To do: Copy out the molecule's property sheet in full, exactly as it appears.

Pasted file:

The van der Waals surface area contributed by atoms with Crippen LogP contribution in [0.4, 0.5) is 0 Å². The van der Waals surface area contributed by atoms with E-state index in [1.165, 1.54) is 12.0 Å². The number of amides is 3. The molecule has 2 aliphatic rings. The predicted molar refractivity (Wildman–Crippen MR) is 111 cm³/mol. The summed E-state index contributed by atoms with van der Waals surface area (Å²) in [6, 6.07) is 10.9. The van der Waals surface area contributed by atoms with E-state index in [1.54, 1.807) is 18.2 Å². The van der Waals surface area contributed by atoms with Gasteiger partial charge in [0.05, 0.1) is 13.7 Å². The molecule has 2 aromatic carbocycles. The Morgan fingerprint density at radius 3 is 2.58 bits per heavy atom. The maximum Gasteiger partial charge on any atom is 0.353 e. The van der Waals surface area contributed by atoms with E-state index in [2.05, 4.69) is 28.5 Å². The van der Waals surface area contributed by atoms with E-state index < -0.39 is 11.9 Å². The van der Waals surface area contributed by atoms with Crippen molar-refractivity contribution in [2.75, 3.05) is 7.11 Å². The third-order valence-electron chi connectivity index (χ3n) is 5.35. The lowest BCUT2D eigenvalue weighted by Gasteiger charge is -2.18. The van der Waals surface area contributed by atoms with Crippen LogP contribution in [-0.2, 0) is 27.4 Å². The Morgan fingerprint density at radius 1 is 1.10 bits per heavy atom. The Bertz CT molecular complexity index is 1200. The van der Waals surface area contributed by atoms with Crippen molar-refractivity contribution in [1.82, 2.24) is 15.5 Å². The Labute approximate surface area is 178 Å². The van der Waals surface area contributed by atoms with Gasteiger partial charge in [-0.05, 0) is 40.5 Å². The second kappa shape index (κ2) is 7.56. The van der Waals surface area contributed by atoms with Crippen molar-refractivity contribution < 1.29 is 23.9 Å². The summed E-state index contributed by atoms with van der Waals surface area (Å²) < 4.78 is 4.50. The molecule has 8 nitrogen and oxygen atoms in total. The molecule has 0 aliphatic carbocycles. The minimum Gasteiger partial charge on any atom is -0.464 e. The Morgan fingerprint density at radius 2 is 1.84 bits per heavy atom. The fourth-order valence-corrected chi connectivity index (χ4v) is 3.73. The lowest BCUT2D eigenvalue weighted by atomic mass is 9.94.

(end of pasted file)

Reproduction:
The van der Waals surface area contributed by atoms with Crippen LogP contribution in [0.4, 0.5) is 0 Å². The van der Waals surface area contributed by atoms with E-state index in [1.165, 1.54) is 12.0 Å². The number of amides is 3. The molecule has 2 aliphatic rings. The predicted molar refractivity (Wildman–Crippen MR) is 111 cm³/mol. The summed E-state index contributed by atoms with van der Waals surface area (Å²) in [6, 6.07) is 10.9. The van der Waals surface area contributed by atoms with E-state index in [1.54, 1.807) is 18.2 Å². The van der Waals surface area contributed by atoms with Gasteiger partial charge in [0.05, 0.1) is 13.7 Å². The molecule has 2 aromatic carbocycles. The Morgan fingerprint density at radius 3 is 2.58 bits per heavy atom. The maximum Gasteiger partial charge on any atom is 0.353 e. The van der Waals surface area contributed by atoms with E-state index in [2.05, 4.69) is 28.5 Å². The van der Waals surface area contributed by atoms with E-state index < -0.39 is 11.9 Å². The van der Waals surface area contributed by atoms with Crippen molar-refractivity contribution in [2.75, 3.05) is 7.11 Å². The third-order valence-electron chi connectivity index (χ3n) is 5.35. The lowest BCUT2D eigenvalue weighted by Gasteiger charge is -2.18. The van der Waals surface area contributed by atoms with Crippen LogP contribution in [-0.2, 0) is 27.4 Å². The Morgan fingerprint density at radius 1 is 1.10 bits per heavy atom. The Bertz CT molecular complexity index is 1200. The van der Waals surface area contributed by atoms with Crippen molar-refractivity contribution in [1.82, 2.24) is 15.5 Å². The Labute approximate surface area is 178 Å². The van der Waals surface area contributed by atoms with Gasteiger partial charge in [-0.05, 0) is 40.5 Å². The second kappa shape index (κ2) is 7.56. The van der Waals surface area contributed by atoms with Crippen molar-refractivity contribution < 1.29 is 23.9 Å². The summed E-state index contributed by atoms with van der Waals surface area (Å²) < 4.78 is 4.50. The molecule has 8 nitrogen and oxygen atoms in total. The molecule has 0 aliphatic carbocycles. The minimum Gasteiger partial charge on any atom is -0.464 e. The Morgan fingerprint density at radius 2 is 1.84 bits per heavy atom. The fourth-order valence-corrected chi connectivity index (χ4v) is 3.73. The lowest BCUT2D eigenvalue weighted by atomic mass is 9.94.